“I absolutely cannot see a single upside to abandoning this treaty against the advice and wishes of our allies, other than for the people who never liked this treaty and don’t like the idea of the transparency and openness the treaty provides,” Bell said.
The U.S. has been working on a proposal to share with partners and allies imagery the U.S. would have shared from its Open Skies flights, said senior administration officials, who spoke on condition of anonymity to explain Trump’s decision.
Last month, top Democrats on the Foreign Affairs and Armed Services committees in the House and the Senate wrote to Trump accusing him of “ramming” a withdrawal from the treaty as the world grapples with COVID-19.
This month, 16 former senior European military and defense officials signed a statement supporting the treaty, saying a U.S. withdrawal would be a blow to global security and further undermine the international arms control agreements.
If the U.S. and Russia exit, all U.S. and Russian territory would be off limits to the overflights. That prompts arms control experts like Steve Pifer at the Brookings Institution to ask “What would be the point?’” On the other hand, he said, Moscow could opt to stay in the treaty, which would at least allow it to continue overflights of American facilities in Europe.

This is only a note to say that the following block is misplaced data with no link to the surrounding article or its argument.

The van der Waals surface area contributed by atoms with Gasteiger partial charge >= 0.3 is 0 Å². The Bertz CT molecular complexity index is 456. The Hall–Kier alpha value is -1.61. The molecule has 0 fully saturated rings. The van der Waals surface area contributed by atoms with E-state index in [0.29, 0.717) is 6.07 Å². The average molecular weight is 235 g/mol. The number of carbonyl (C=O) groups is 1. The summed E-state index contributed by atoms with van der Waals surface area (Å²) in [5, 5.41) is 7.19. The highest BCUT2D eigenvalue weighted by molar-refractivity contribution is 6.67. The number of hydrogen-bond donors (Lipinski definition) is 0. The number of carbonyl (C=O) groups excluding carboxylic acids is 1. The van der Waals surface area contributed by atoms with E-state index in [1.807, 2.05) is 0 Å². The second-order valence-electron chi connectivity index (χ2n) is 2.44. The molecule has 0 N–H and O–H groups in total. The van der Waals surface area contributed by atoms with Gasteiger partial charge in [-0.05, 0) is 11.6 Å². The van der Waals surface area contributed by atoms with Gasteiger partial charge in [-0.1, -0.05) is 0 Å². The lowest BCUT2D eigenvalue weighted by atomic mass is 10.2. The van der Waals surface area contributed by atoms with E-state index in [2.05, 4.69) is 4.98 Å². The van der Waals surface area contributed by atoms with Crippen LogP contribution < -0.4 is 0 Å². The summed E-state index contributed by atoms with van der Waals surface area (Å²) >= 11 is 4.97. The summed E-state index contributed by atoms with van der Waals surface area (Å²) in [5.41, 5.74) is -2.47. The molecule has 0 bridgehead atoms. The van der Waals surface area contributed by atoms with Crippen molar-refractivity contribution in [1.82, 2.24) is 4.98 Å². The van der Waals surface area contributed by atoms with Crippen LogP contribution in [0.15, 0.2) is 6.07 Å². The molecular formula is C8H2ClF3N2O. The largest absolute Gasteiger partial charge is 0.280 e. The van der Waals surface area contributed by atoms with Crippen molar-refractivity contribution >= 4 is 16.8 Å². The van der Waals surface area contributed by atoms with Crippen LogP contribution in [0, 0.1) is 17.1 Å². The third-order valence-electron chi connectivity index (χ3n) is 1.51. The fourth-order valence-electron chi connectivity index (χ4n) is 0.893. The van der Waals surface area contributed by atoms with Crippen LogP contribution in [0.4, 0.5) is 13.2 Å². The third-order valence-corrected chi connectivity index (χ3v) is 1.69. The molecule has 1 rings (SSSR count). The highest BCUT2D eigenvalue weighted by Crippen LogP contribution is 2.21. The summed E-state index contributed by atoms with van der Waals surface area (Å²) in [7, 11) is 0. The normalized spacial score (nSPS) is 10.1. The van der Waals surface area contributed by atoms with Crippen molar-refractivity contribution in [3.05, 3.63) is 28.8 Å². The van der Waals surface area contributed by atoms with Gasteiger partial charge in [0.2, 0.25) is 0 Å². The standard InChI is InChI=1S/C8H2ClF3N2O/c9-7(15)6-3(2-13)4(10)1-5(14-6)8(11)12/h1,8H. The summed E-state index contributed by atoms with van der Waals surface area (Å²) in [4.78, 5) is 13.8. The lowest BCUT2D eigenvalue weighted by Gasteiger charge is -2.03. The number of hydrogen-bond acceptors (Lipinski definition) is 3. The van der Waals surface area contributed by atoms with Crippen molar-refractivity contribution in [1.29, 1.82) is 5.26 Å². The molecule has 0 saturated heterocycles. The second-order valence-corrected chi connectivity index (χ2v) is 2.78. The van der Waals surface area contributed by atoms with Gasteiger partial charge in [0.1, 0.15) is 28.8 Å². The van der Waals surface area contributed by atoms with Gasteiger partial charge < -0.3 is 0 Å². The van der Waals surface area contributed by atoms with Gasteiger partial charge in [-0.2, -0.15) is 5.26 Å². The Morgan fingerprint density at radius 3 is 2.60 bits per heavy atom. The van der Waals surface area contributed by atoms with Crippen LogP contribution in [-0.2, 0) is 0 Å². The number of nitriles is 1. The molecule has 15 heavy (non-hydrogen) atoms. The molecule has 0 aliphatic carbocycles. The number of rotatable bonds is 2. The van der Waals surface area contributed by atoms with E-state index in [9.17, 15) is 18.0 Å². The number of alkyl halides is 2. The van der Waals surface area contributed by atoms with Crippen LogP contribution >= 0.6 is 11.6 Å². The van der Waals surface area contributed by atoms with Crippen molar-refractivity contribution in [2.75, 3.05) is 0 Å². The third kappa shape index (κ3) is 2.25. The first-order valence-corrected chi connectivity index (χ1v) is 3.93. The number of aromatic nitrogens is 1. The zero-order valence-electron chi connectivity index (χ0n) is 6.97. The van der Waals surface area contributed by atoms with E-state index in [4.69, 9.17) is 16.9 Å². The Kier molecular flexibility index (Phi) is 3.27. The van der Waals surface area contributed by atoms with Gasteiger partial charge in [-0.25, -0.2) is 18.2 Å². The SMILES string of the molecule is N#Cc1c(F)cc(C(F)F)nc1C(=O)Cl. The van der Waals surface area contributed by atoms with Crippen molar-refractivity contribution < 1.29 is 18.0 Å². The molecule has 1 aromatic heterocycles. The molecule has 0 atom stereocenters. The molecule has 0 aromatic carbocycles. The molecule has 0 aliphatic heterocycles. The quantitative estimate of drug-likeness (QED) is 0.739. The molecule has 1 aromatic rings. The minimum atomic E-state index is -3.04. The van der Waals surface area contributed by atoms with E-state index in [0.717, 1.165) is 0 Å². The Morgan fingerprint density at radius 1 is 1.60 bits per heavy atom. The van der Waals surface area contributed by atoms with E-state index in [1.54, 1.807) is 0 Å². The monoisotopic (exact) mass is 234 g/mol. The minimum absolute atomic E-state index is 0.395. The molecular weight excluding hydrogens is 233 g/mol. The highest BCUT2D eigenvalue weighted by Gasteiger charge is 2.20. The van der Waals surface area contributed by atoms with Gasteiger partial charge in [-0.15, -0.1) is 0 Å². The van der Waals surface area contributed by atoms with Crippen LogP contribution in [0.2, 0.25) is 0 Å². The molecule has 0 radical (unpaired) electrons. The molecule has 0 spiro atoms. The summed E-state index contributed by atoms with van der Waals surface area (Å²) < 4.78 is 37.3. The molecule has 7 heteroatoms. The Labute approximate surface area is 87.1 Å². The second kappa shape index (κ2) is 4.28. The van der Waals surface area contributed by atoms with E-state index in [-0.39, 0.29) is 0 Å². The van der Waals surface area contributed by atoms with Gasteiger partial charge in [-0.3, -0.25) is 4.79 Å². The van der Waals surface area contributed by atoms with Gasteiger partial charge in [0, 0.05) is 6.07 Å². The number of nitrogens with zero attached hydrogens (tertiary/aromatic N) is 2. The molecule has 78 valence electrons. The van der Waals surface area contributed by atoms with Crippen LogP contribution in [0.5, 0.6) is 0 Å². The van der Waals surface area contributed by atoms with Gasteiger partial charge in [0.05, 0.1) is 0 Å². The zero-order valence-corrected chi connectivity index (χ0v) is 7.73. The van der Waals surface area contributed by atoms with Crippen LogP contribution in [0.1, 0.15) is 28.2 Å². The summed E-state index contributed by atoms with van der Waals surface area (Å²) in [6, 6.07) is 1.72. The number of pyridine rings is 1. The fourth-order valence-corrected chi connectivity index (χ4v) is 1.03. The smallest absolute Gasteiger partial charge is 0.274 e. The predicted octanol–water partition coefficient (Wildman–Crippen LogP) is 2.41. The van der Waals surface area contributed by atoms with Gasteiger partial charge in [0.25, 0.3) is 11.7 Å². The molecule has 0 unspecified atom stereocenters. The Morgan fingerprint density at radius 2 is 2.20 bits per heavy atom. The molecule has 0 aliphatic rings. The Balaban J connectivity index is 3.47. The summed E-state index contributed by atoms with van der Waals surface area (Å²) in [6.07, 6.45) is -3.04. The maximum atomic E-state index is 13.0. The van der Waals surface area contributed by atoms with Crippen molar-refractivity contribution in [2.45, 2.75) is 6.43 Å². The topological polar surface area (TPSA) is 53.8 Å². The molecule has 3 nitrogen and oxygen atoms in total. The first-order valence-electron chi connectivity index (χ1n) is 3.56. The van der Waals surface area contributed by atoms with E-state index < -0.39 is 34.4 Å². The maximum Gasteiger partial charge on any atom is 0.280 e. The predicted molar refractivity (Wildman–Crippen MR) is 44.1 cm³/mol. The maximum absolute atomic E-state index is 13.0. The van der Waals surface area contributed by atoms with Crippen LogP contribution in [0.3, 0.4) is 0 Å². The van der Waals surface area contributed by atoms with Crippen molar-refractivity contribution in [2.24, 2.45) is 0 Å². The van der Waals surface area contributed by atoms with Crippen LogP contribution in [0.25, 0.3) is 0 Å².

Senior administration officials said Russian violations include restricting flights over Moscow and Chechnya and near Abkhazia and South Ossetia. Russian restrictions also make it difficult to conduct observations in Kaliningrad, a Russian exclave sandwiched between Lithuania and Poland that is home to Russia’s Baltic fleet, they said.
Russia uses illegal overflight restrictions along the Georgian border in support of its propaganda narrative that the Russian-occupied enclaves of Georgia are independent countries. Moreover, the senior administration officials said Russia is using Open Skies flights to gather information on critical civilian infrastructure in both the U.S. and Europe, but declined to offer additional details.
Associated Press Diplomatic Writer Matthew Lee and AP National Security Writer Robert Burns in Washington, Edith Lederer at the United Nations and James Heintz in Moscow contributed to this report.